Appellee Ford Motor Company ("Ford") entered into a contract with Barge/Arconics ("Barge"), with the latter agreeing to complete the painting building addition of Ford's Atlanta assembly plant. Barge contracted with Huffman-Wolfe Company ("Huffman") to perform all plumbing and HVAC work at the Ford painting facility. Huffman then entered into a contract with appellant MCC Powers for the temperature control work at the Ford painting addition. When MCC Powers did not receive payment for its work from Huffman, MCC Powers filed a claim of lien in the amount of $18,700 against Ford's property. See OCGA 44-14-361
(a) (2). Appellant subsequently filed this suit, seeking to impress a special lien against Ford's improved real property (Count 1) and to collect a money judgment for $18,700, the balance allegedly owing on MCC Powers' contract (Count 2). Ford sought summary judgment as to the first count on the ground that the waiver of lien provision in its contract with Barge had been incorporated into the provisions of the subcontract between Barge and Huffman, and was subsequently incorporated into the sub-subcontract between Huffman and MCC Powers. Ford based its motion for summary judgment as to the second count on the ground that no contract existed between Ford and MCC Powers, and that MCC Powers was limited to the remedies provided by the lien statutes. The trial court granted Ford's motions for summary judgment and denied that of MCC Powers. This appeal is from the judgment entered in favor of Ford.
1. MCC Powers was statutorily authorized to have a special lien on the real property for which it provided labor, services, and materials. See OCGA 44-14-361
(a). However, the special lien "shall be dissolved" if it can be shown that "[t]he lien has been waived in writing by lien claimant . . ." OCGA 44-14-361.2
(a) (1); AAA Plastering Co. v. TPM Constructors, 247 Ga. 601 (277 SE2d 910) (1981)
. The query before us is whether MCC Powers contractually waived its right to file a lien.
In its contract with Huffman, MCC Powers, as subcontractor, recognized and agreed that the Barge-Huffman contract, the Ford-Barge contract, and the general and specific conditions, plans, drawings, specifications and addenda prepared by the architect and/or engineer, and all other documents that formed a part of the Barge-Huffman contract were made a part of the Huffman-MCC Powers subcontract.
In essence, the trial court held that MCC Powers had executed a written waiver of its right to claim a lien by signing the Huffman-MCC Powers contract. The trial court did not err. The Huffman-MCC Powers contract made the Ford-Barge contract, which contained the lien waiver, a part of the Huffman-MCC Powers contract, and MCC Powers agreed to be bound by that document incorporated by reference. "Incorporation by reference in contract is generally effective to accomplish its intended purpose where the provisions to which reference is made have a reasonably clear and ascertainable meaning. Binswanger Glass Co. v. Beers Constr. Co., 141 Ga. App. 715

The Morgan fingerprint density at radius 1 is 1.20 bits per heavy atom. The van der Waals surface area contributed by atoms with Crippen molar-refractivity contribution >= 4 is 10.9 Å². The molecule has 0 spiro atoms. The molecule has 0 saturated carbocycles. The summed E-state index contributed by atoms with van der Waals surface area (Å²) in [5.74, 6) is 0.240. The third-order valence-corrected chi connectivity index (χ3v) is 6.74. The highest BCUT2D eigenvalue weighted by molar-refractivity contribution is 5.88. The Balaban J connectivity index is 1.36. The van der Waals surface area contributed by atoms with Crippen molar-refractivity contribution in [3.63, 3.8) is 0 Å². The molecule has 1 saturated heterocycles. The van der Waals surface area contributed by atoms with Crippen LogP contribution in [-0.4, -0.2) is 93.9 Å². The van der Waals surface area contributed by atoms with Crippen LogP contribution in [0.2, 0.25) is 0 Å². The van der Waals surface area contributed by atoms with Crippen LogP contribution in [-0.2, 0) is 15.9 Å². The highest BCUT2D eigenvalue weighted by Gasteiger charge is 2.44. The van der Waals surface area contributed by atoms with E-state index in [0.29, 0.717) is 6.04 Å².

, 717 (234 SE2d 363
) . [Cits.]" ADC Constr. Co. v. McDaniel Grading Co., 177 Ga. App. 223 (2) (338 SE2d 733) (1985)
. The parties are in agreement that a lien waiver is contained in the Ford-Barge contract. Thus, it is clear that the referenced provision, the Ford-Barge contract, had a reasonably clear and ascertainable meaning. By incorporating by reference the terms of the Ford-Barge contract into the Huffman-MCC Powers contract, MCC Powers bound itself to waive its right to claim a lien. Id.; Binswanger Glass Co. v. Beers Constr. Co., supra. The trial court did not err in granting summary judgment to Ford on the first count of appellant's complaint.
2. For the reasons stated in Division 1 of this opinion and for the additional reason that there was evidence that MCC Powers had not completed its work satisfactorily, it was not error to deny summary judgment to MCC Powers as to Count 1.
3. Appellant described its second count as one seeking compensation for Ford's "unjust enrichment." "Under Georgia law, a materialman or subcontractor may not recover against an owner or general contractor with whom it has no contractual relationship, based on the theory of unjust enrichment or implied contract; rather, it is limited to the statutory remedies provided by Georgia's lien statute [OCGA 44-14-360
et seq.]. [Cits.]" PPG Indus. v. Hayes Constr. Co., 162 Ga. App. 151 (1) (290 SE2d 347) (1982)
. The trial court did not err in granting summary judgment to Ford and denying it to appellant on Count 2.
S. Gregory Joy, Philip L. Fortune, for appellee.